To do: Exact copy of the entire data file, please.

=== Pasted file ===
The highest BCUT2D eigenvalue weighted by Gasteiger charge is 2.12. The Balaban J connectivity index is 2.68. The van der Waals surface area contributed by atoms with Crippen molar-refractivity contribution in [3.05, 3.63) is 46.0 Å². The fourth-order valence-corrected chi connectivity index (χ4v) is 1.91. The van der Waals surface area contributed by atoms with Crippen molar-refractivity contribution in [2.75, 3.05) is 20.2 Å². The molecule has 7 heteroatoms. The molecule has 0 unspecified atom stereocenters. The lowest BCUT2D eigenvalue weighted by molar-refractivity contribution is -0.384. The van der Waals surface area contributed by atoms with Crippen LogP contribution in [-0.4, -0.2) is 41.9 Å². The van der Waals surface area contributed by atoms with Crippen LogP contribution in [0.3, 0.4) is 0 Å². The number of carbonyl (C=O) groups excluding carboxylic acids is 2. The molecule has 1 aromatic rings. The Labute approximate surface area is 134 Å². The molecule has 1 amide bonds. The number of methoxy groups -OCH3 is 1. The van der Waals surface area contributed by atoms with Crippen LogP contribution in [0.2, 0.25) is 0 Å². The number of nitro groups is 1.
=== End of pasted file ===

The highest BCUT2D eigenvalue weighted by Gasteiger charge is 2.12. The Balaban J connectivity index is 2.68. The van der Waals surface area contributed by atoms with Crippen molar-refractivity contribution in [3.05, 3.63) is 46.0 Å². The fourth-order valence-corrected chi connectivity index (χ4v) is 1.91. The van der Waals surface area contributed by atoms with Crippen molar-refractivity contribution in [2.75, 3.05) is 20.2 Å². The molecule has 7 heteroatoms. The molecule has 0 unspecified atom stereocenters. The lowest BCUT2D eigenvalue weighted by molar-refractivity contribution is -0.384. The van der Waals surface area contributed by atoms with Crippen LogP contribution in [-0.4, -0.2) is 41.9 Å². The van der Waals surface area contributed by atoms with Crippen LogP contribution in [0.3, 0.4) is 0 Å². The number of carbonyl (C=O) groups excluding carboxylic acids is 2. The molecule has 1 aromatic rings. The Labute approximate surface area is 134 Å². The molecule has 1 amide bonds. The number of methoxy groups -OCH3 is 1. The van der Waals surface area contributed by atoms with Crippen LogP contribution in [0.2, 0.25) is 0 Å². The number of nitro groups is 1.